Introduction:

I am retired, my old "microgame" cardboard wargame from 1978 slithered up from the back of my mind, I dug out the old copy (that game is now released to public domain - click here), and began playing with an expansion/revision that morphed into being an entirely new game. Since local gamers all seem to be a town away from me now I wanted something I could play long-distance. Something turn based that can be interrupted anytime and resumed later.

I use Apache/PHP/MySQL (Xampp) on my laptop as a localhost development server and made the prototype game simple to install and use (including on free web hosts as much as possible with low server load, low bandwidth, no push notifications, and so forth). A mini-multiplayer server/browser game for Web (internet) or localhost (pass-and-play) or LAN (multiple devices using same router as an intranet - one computer also acts as the server).

I ran across UwAmp - this is Apache/PHP/MySQL for Windows that can run off a thumb drive without installation. Neat, I thought, almost like playing a game off a disk in the olden days. A ton of Apple and Linux users have Apache already but UwAmp is good for non-geeky Windows. Best of all, just like Xampp, it is free. (Windows 10 computers: use Task Manager to stop the w3svc service so the Apache server can use port 80 - this avoids having to modify the Apache config file.)

The Initial Installation page gives both generic server installation instructions and -- for Windows users -- how to use the UwAmp bundle for localhost and LAN play.

Mini-multiplayer on your own server for someone who owns the game. Players just need a web browser and a screen resolution of 1280x720 or better. Tested in both Explorer/Edge and Firefox (Safari and Chrome should be fine) but you want a minimum 10 inch screen size in my opinion to avoid zooming in and out a lot - things are just too small on a 7 inch screen. The entire game map is intended to display all at the same time using Home and End to jump between map and paperwork sections.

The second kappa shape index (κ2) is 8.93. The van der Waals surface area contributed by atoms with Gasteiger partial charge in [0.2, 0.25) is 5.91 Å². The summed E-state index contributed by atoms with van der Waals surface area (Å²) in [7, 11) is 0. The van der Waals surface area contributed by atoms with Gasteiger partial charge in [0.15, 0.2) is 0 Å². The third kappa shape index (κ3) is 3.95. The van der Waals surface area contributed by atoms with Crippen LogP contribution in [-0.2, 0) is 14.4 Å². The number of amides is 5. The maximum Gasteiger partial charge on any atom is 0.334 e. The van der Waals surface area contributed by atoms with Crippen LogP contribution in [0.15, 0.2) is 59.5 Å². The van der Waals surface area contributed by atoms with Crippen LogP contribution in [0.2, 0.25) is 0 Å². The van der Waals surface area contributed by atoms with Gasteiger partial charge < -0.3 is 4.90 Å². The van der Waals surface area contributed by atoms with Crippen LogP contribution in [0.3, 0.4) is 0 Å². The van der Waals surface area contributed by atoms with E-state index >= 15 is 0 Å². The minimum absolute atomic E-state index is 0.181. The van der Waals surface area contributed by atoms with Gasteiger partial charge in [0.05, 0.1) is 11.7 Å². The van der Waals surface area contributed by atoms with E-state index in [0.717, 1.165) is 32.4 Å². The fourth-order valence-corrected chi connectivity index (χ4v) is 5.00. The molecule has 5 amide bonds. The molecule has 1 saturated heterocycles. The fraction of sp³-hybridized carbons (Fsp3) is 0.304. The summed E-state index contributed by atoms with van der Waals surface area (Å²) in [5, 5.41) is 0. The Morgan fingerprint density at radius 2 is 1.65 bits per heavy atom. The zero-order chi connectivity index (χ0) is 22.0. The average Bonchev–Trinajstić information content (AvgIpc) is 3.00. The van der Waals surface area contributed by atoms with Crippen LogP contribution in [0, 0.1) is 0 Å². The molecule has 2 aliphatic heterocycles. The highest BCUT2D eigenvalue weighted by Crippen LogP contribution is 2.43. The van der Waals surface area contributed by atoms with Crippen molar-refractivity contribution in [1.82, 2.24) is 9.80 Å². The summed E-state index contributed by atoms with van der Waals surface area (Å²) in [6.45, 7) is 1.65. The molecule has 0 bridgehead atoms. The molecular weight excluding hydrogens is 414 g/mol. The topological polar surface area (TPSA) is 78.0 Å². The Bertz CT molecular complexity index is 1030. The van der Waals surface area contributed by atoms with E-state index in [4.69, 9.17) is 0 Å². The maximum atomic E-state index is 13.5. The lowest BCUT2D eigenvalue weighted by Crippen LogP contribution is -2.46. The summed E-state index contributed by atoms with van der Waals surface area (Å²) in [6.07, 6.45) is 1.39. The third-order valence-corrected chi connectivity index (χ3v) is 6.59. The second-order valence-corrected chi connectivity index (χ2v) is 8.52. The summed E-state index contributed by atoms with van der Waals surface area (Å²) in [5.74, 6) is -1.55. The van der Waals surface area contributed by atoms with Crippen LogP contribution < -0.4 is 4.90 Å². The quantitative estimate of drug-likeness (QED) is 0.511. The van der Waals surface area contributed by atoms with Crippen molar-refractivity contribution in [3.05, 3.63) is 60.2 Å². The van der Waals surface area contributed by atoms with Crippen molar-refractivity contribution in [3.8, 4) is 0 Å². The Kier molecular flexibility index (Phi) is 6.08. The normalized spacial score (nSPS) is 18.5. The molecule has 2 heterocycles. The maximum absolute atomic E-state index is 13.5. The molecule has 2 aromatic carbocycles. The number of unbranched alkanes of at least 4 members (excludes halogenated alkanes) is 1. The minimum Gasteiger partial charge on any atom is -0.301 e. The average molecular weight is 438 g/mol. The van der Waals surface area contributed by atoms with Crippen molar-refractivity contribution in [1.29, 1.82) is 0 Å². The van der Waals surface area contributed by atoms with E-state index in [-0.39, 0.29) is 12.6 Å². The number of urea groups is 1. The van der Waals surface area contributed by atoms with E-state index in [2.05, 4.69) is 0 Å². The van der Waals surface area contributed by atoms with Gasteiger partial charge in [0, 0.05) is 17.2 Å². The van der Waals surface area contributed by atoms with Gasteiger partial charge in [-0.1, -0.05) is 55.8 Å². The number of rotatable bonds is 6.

I tacked on a chat/message function so it is capable of standing alone as a web based game without requiring an external chat. Added passwords for players (players make a password for that color in that war to keep information actually hidden from other players) but kept it possible to make a shortcut already logged into a war after you join it.

So this game comes from a guy who got roped into a project just because he was retired and instead of a workshop or a bass boat he had a computer. At least it keeps me in the air conditioning and away from that big glowing ball you have in the sky half the time.

Dedications:

For my brother who loves Diplomacy
I kept the negotiation but tactics and strategy are more important here than in Diplomacy

For my friend who challenged me to justify the warp in the vertical movement system
How does the warped space inside a singularity work for that?

Finally, for the players of the original 1978 physical version of the old game:
Got the board balanced now for 2-6 players instead of 2 player or 4 players as teams for balance.
Eliminated the get stomped all over before you get to move again issue by making actions simultaneous.
No more cumbersome trade/colonize to keep the paperwork down with a computer as a secretary.




Click here for stand alone condensed rules as a .pdf file


 In the examples below the transmit buttons are disabled  

Displays

The map showing on the lobby page of the website alternates the strategic views of the six players.

That game (blue has resigned) is available to view as each of the 5 remaining players.

magenta  ,   red  ,   yellow  ,   green  ,   cyan

Entering Move Orders

This example has 2 ships in transit (orders were already transmitted).

Select a ship and its current location is starred on the map.

Ordering Movement





Planet locations and beginning colors









Wayne Mathias